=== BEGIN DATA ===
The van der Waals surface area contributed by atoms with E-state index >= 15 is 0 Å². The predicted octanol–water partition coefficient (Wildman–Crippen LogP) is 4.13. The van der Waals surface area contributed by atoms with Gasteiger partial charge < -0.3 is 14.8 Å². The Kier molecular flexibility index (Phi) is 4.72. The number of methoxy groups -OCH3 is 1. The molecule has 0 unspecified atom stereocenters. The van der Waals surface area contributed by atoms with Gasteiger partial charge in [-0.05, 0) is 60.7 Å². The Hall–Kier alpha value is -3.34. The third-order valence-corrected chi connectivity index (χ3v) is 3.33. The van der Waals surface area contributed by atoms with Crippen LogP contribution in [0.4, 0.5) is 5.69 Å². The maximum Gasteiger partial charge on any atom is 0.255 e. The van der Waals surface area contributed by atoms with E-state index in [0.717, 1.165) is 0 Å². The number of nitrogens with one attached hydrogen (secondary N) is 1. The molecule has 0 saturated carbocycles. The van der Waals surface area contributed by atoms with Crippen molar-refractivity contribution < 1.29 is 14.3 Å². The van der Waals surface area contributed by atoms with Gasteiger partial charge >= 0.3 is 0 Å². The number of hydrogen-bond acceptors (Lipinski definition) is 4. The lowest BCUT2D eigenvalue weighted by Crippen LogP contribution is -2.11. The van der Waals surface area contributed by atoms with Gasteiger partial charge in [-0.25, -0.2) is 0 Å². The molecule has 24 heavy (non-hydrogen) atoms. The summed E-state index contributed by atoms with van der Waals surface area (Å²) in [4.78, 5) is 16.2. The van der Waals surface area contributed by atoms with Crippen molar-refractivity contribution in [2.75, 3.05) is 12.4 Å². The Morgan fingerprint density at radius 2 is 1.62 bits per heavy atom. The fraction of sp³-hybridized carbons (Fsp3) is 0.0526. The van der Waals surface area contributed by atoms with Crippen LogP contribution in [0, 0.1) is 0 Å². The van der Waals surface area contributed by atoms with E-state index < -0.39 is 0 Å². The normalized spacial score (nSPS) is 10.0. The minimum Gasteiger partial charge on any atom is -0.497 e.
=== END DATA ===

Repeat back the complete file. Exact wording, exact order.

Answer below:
The van der Waals surface area contributed by atoms with E-state index >= 15 is 0 Å². The predicted octanol–water partition coefficient (Wildman–Crippen LogP) is 4.13. The van der Waals surface area contributed by atoms with Gasteiger partial charge < -0.3 is 14.8 Å². The Kier molecular flexibility index (Phi) is 4.72. The number of methoxy groups -OCH3 is 1. The molecule has 0 unspecified atom stereocenters. The van der Waals surface area contributed by atoms with Gasteiger partial charge in [-0.05, 0) is 60.7 Å². The Hall–Kier alpha value is -3.34. The third-order valence-corrected chi connectivity index (χ3v) is 3.33. The van der Waals surface area contributed by atoms with Crippen LogP contribution in [0.4, 0.5) is 5.69 Å². The maximum Gasteiger partial charge on any atom is 0.255 e. The van der Waals surface area contributed by atoms with E-state index in [0.717, 1.165) is 0 Å². The number of nitrogens with one attached hydrogen (secondary N) is 1. The molecule has 0 saturated carbocycles. The van der Waals surface area contributed by atoms with Crippen molar-refractivity contribution < 1.29 is 14.3 Å². The van der Waals surface area contributed by atoms with Gasteiger partial charge >= 0.3 is 0 Å². The number of hydrogen-bond acceptors (Lipinski definition) is 4. The lowest BCUT2D eigenvalue weighted by Crippen LogP contribution is -2.11. The van der Waals surface area contributed by atoms with Gasteiger partial charge in [-0.25, -0.2) is 0 Å². The molecule has 24 heavy (non-hydrogen) atoms. The summed E-state index contributed by atoms with van der Waals surface area (Å²) in [4.78, 5) is 16.2. The van der Waals surface area contributed by atoms with Crippen molar-refractivity contribution in [2.75, 3.05) is 12.4 Å². The Morgan fingerprint density at radius 2 is 1.62 bits per heavy atom. The fraction of sp³-hybridized carbons (Fsp3) is 0.0526. The van der Waals surface area contributed by atoms with Crippen LogP contribution in [0, 0.1) is 0 Å². The van der Waals surface area contributed by atoms with E-state index < -0.39 is 0 Å². The normalized spacial score (nSPS) is 10.0. The minimum Gasteiger partial charge on any atom is -0.497 e.